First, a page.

One man's junk is another man's treasure....
Don't criticize someone until you've walked a mile in their shoes...

Any others?
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Old 04-15-2012, 09:05 AM   #10
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......different strokes for different folks. peace out, man.
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Old 04-15-2012, 09:20 AM   #11
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Molded Fiberglass trailers are cheaper even than the first example given here.... Think of the difference in new retail as a "bond" which will be redeemed at resale with interest.
Price a 10 year old stickbuilt to confirm my point.

Also...I had a 12ft Thorobred stickbuilt and switched to 13ft Scamp. In eight years I have saved several thousand dollars in fuel costs alone.
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Old 04-15-2012, 09:46 AM   #12
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We started with a stick built because we only planned to own a small trailer for a couple of months. Pulling it with the same tow vehicale we got 15% less mpgs compared to our Casita 16 or Scamp 16 even though the stick built weighed less. Our Scamp is 21 years old and it never leaks, the stick built was 25 years old and really leaked.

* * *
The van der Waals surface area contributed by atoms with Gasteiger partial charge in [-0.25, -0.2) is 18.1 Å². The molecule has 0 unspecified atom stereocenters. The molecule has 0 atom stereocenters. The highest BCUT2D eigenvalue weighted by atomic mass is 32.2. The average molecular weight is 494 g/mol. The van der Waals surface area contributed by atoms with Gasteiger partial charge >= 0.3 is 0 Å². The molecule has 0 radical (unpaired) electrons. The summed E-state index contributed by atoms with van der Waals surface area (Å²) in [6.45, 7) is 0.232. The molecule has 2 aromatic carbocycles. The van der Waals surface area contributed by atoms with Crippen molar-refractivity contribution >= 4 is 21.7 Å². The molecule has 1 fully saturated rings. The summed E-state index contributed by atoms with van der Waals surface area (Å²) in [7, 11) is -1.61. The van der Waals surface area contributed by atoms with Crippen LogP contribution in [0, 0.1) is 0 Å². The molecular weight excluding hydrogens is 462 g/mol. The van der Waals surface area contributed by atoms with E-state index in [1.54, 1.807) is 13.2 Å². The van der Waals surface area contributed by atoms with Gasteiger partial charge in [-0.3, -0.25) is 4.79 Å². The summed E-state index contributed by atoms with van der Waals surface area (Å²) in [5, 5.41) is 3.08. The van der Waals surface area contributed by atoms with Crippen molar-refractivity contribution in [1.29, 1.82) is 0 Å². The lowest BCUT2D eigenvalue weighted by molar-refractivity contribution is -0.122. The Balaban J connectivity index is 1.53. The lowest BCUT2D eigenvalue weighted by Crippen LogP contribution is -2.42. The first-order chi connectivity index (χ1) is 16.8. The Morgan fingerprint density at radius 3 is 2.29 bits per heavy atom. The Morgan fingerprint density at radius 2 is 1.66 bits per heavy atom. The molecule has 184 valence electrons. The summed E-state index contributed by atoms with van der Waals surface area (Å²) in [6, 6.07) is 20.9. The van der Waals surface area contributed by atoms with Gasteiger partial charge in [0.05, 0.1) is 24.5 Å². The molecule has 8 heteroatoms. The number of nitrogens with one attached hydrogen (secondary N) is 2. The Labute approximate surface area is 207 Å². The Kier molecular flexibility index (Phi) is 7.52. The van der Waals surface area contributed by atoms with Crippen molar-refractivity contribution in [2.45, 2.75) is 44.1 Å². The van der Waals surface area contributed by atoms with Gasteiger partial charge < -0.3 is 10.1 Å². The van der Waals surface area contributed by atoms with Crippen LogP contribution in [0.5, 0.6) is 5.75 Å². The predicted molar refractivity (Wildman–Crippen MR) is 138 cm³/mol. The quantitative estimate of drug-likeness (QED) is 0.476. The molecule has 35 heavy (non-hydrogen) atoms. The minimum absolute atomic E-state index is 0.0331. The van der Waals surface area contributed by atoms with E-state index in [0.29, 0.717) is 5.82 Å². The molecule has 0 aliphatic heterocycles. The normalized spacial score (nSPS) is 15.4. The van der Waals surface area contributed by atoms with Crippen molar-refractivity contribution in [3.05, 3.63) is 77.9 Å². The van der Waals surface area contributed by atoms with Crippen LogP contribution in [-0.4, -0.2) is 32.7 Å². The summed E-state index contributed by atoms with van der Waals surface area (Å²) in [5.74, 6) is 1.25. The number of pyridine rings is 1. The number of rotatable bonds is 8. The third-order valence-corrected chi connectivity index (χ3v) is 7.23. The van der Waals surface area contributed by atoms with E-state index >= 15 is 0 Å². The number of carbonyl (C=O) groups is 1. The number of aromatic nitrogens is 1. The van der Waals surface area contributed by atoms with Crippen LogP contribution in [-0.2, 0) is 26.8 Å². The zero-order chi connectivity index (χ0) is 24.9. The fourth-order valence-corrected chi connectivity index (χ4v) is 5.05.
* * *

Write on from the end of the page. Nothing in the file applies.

We loved the space in our stick built but it was not nearly as structural as the fiberglass trailers.

As well the resale value of fiberglass units is a lot better..... I agree with Floyd's comments.
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Old 04-15-2012, 10:42 AM   #13
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Easy decision

My FG is one of very, very few that will fit into my backyard.....
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Old 04-15-2012, 10:50 AM   #14
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Originally Posted by BCDave View Post
My comment, however, was actually more along the lines of "no wonder people can't understand the value of our 1999 Bigfoot 21 when brand new deluxe units, larger and with all the goodies are selling for less! Wonder what these new Cougars, Grey Wolves, etc, etc will be worth in 5-10 years time!"
Dave I think you hit the nail on the head. I think most investment advisers would say that a person who purchases a trailer that retains its value such as a small fiberglass trailer vs a person who purchases a trailer that may not even be usable in 10 years time is a pretty rational person. Even more rational when one considers the possible savings in the cost of the smaller tow vehicle and gas price savings over 10 years of towing a small fiberglass vs a big stick.